Undergraduate Course: Human Personality (PSYL10105)
|School||School of Philosophy, Psychology and Language Sciences
||College||College of Humanities and Social Science
|Credit level (Normal year taken)||SCQF Level 10 (Year 3 Undergraduate)
||Availability||Available to all students
|Summary||The course will give an overview of the major topics in current personality research. Historical personality theories will not be covered. The main but not exclusive focus will be on the trait approach to personality.
The course will start by introducing the major theoretical concepts and positions in current personality psychology. It will then move on to the assessment of personality traits, their evolutionary, biological and genetic underpinnings and development, their cross-cultural patterns and role in predicting major life-outcomes. The final lecture will be about non-trait personality conceptualizations as well as some other phenomena related to personality.
Entry Requirements (not applicable to Visiting Students)
|| Students MUST have passed:
Psychology 2A (PSYL08011) AND
Psychology 2B (PSYL08012)
||Other requirements|| Research Methods and Statistics (PPLS08001) is recommended.
Information for Visiting Students
|Pre-requisites||Visiting students should have at least 3 Psychology courses at grade B or above (or be predicted to obtain this). We will only consider University/College level courses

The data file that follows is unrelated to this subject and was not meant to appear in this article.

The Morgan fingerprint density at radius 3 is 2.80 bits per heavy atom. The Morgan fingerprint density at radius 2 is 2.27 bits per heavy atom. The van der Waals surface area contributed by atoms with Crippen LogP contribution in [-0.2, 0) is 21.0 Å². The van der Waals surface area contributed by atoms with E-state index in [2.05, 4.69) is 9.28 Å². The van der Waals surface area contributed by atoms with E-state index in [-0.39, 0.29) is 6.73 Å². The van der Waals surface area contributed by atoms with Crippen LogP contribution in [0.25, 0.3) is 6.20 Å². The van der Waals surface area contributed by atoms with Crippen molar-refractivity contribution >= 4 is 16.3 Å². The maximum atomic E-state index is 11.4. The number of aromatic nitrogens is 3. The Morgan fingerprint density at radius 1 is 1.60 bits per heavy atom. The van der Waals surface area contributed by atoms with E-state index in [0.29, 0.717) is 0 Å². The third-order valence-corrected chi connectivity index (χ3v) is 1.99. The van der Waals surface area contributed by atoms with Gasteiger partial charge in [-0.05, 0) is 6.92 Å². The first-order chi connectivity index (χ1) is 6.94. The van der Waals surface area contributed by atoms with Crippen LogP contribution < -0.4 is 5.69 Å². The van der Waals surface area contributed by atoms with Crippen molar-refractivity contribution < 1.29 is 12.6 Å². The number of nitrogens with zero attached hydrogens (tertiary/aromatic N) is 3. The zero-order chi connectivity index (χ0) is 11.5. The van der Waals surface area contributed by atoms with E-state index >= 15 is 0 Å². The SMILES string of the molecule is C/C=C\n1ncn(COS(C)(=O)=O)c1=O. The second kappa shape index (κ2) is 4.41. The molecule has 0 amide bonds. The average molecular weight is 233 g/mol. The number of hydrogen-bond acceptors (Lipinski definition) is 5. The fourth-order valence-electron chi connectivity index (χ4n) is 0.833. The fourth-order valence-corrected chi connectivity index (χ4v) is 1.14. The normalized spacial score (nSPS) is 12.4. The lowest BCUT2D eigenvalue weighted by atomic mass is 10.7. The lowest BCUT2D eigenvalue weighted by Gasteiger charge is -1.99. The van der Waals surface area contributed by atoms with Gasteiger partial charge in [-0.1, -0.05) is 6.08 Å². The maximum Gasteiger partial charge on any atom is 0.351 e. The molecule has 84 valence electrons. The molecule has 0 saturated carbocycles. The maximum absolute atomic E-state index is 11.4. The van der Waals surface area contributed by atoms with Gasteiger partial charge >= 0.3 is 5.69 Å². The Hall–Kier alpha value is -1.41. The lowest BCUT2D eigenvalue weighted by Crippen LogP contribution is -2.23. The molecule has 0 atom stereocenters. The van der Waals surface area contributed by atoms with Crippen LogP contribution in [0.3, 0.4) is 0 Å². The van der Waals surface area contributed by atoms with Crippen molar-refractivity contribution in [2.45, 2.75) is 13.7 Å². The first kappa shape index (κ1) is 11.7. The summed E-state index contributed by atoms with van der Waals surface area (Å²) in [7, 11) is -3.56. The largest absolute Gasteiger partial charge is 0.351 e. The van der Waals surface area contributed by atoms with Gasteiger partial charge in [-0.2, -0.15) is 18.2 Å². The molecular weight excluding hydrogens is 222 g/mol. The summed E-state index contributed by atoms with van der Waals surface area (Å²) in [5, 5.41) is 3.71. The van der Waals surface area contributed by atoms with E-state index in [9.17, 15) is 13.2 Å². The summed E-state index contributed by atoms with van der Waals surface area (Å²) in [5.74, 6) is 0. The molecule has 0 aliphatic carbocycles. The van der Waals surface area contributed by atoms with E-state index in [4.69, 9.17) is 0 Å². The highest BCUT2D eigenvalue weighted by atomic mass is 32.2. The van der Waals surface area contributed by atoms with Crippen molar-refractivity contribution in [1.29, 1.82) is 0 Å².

|High Demand Course?
Course Delivery Information
|Not being delivered|
On completion of this course, the student will be able to:
- Main concepts and theoretical positions in current personality psychology
- Major findings in personality genetics and biology and their theoretical relevance
- Major findings pertaining to personality trait development
- Major findings regarding the predictive validity of personality traits
- Some alternative conceptualizations of personality beside the trait approach
|The main textbook|
Matthews, G., Deary, I.J. & Whiteman, M.C. (2009). Personality Traits. 3rd Edition. Cambridge: Cambridge University Press.
Additional and/or background reading
Funder, D. C. (1991). Global Traits: A Neo-Allportian Approach to Personality. Psychological Science, 2, 31¿39.
Caspi, A., & Roberts, B. W. (2001). Personality Development across the Life Course: The Argument for Change and Continuity. Psychological Inquiry, 12, 49¿66.
Roberts, B. W., Kuncel, N. R., Shiner, R., Caspi, A., & Goldberg, L. R. (2007). The Power of Personality. Perspectives on Psychological Science, 2, 313¿345.
Cervone, D. (2005). Personality Architecture: Within-Person Structures and Processes. Annual review of psychology, 56, 423¿452.
Cramer, A. O. J., van der Sluis, S., Noordhof, A., Wichers, M., Geschwind, N., Aggen, S. H., ¿ Borsboom, D. (2012). Dimensions of Normal Personality as Networks in Search of Equilibrium: You Can¿t Like Parties if You Don¿t Like People. European Journal of Personality, 26, 414¿431.
|Graduate Attributes and Skills
|Course organiser||Dr Rene Mottus
Tel: (0131 6)50 3410
|Course secretary||Ms Stephanie Fong
Tel: (0131 6)51 3733